U.S. flag
The U.S. flag is pictured. Gary Hershorn/Getty Images

This, of course, doesn't mean the U.S. is viewed favorably across the board. Russian and Chinese respondents are highly critical of U.S. foreign policy, especially toward their respective countries. Thirty-nine percent of Chinese participants had a favorable opinion of the U.S. in 2020, a 15-point decline from the previous year. In Russia, over 55 percent believe U.S. foreign policy has made the world worse off.

Things aren't looking especially bright for the U.S. in Germany either. In Washington, D.C., the U.S.-Germany relationship is treated as one of America's most sacred. The U.S. military's largest facilities in Europe reside on German soil, with tens thousands of U.S. troops stationed there on a permanent basis. Even in the midst of the world's worst pandemic in a century, the U.S.-German trade relationship was $172 billion last year. Only 18 percent of Germans, however, think the U.S. has used its influence to good effect in Europe—a continent whose security is still largely being carried on the U.S. military's shoulders. As Gray and Hannah wrote, "People in Germany, more than any other country surveyed, hold an unfavorable view of American ideas of democracy and of the U.S. more generally."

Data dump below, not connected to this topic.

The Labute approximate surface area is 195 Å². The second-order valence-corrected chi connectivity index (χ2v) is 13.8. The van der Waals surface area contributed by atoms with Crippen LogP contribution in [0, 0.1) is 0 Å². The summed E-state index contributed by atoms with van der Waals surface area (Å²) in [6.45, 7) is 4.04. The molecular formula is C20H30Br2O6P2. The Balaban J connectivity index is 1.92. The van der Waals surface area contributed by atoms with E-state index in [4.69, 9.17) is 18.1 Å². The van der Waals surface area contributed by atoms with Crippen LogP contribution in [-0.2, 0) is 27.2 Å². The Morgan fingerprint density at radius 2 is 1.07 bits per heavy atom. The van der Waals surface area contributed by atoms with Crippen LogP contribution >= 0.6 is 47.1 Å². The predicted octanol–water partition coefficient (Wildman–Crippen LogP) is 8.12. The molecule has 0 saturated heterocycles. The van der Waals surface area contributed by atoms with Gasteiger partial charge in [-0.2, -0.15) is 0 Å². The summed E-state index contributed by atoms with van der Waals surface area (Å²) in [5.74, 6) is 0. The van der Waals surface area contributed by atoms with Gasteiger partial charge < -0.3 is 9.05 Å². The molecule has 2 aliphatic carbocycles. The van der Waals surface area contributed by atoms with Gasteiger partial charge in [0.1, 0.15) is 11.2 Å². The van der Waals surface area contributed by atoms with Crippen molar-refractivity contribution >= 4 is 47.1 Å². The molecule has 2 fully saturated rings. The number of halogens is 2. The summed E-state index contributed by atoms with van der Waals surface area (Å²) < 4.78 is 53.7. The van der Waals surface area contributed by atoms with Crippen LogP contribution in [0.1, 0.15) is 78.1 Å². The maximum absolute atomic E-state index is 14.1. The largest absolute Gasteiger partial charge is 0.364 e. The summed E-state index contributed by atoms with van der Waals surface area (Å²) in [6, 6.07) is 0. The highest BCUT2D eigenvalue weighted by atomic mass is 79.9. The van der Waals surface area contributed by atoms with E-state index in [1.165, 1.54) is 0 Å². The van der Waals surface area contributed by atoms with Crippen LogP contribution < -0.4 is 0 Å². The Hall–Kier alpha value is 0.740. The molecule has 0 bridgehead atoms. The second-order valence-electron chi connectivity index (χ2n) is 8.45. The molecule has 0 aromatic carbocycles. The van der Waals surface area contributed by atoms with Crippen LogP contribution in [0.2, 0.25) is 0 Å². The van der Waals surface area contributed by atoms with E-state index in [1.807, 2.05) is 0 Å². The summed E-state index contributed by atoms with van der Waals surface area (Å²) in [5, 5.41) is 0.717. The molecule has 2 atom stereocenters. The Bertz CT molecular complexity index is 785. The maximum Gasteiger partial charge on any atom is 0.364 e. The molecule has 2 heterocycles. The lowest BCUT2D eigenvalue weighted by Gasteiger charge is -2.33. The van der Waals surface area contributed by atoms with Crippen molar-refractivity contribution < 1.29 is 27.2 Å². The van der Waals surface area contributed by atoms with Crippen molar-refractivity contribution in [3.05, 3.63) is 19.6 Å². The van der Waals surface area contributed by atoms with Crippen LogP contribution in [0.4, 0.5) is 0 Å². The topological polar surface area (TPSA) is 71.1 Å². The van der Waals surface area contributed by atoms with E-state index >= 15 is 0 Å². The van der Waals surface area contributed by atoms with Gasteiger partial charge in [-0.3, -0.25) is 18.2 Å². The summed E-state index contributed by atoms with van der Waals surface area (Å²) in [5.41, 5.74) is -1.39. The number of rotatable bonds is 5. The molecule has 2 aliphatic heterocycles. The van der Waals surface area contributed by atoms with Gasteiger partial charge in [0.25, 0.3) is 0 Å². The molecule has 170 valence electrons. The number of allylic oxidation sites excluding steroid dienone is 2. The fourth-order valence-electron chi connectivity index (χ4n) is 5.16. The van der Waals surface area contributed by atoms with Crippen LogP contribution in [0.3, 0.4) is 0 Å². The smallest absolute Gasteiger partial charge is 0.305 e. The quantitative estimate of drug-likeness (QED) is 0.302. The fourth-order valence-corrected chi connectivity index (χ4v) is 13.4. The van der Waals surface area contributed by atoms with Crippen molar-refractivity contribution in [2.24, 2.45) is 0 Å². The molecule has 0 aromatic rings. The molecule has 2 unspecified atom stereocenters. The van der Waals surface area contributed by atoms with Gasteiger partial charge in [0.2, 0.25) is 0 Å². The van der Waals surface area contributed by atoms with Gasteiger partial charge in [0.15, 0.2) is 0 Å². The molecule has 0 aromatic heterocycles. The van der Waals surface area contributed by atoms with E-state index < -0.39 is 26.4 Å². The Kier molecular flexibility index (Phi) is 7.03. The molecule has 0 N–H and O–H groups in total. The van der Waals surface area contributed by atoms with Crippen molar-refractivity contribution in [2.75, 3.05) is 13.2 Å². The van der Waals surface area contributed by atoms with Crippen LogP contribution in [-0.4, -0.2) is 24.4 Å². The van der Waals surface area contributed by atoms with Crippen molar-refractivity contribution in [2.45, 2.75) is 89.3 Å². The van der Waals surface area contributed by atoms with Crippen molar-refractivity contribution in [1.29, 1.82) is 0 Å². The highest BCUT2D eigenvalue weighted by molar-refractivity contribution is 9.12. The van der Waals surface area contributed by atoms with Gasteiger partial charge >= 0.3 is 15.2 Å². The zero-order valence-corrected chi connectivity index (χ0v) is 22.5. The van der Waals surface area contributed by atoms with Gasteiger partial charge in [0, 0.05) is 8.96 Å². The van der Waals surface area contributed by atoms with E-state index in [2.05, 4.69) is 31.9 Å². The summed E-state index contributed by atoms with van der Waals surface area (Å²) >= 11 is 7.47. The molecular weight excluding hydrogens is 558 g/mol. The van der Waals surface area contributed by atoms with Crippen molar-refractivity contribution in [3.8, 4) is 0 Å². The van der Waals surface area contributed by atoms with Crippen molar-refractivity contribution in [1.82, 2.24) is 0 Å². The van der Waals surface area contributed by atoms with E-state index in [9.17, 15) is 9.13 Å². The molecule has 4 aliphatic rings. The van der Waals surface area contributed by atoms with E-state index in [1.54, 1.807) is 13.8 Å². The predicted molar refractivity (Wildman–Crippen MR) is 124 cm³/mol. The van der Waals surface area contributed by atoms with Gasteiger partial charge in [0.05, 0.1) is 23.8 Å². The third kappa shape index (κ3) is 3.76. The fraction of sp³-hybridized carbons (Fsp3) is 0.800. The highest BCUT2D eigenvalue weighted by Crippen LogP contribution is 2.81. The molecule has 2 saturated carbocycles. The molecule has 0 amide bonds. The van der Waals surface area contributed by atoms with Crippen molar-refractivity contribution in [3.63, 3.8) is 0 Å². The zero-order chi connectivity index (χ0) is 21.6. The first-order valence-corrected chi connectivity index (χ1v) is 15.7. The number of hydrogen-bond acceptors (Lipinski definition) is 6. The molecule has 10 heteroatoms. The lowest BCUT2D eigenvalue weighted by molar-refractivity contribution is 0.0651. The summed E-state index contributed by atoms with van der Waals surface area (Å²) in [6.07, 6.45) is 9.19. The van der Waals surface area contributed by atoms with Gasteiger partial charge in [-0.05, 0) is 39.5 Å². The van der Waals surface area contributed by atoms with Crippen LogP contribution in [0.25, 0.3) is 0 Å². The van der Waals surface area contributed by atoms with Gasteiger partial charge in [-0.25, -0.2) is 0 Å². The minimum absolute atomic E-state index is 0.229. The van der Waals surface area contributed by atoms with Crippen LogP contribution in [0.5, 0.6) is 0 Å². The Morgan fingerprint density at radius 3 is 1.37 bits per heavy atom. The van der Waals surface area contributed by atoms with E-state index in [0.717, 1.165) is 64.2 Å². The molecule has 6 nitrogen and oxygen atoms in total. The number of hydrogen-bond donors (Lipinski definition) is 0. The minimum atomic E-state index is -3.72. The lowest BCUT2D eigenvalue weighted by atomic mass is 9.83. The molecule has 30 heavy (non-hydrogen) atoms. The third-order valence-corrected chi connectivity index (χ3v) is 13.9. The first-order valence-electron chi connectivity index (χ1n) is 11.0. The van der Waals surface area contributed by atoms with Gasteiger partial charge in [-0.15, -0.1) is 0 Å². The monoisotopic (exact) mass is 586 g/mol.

Normally, public opinion surveys tend to be more valuable for academics and scholars than the practitioners actually responsible for crafting and executing U.S. foreign policy. The Eurasia Group Foundation study, however, is different because it inquires about specific policies that may be contributing to the negative views some have of the U.S. Washington's arms sales policy is a case in point, coming in for mixed reviews. Twenty-eight percent of respondents overall don't know if partnering with the U.S. military is a positive or a negative for their countries—a quite shocking statistic when one considers the roughly 800 military bases, facilities and sites the U.S. maintains overseas.

How important these survey results will be in the minds of U.S. officials as they formulate policy is a guessing game. If anything should guide U.S. foreign policy, it is U.S. interests—not the need to be liked by a particular country. Geopolitics isn't a middle school popularity contest.

But if reports like these can provide a little more clarity and context as support for realism and restraint within U.S. foreign policy circles, then so much the better.

Daniel R. DePetris is a fellow with the Defense Priorities think tank, columnist at the Washington Examiner and a contributor to The National Interest.

The views expressed in this article are the writer's own.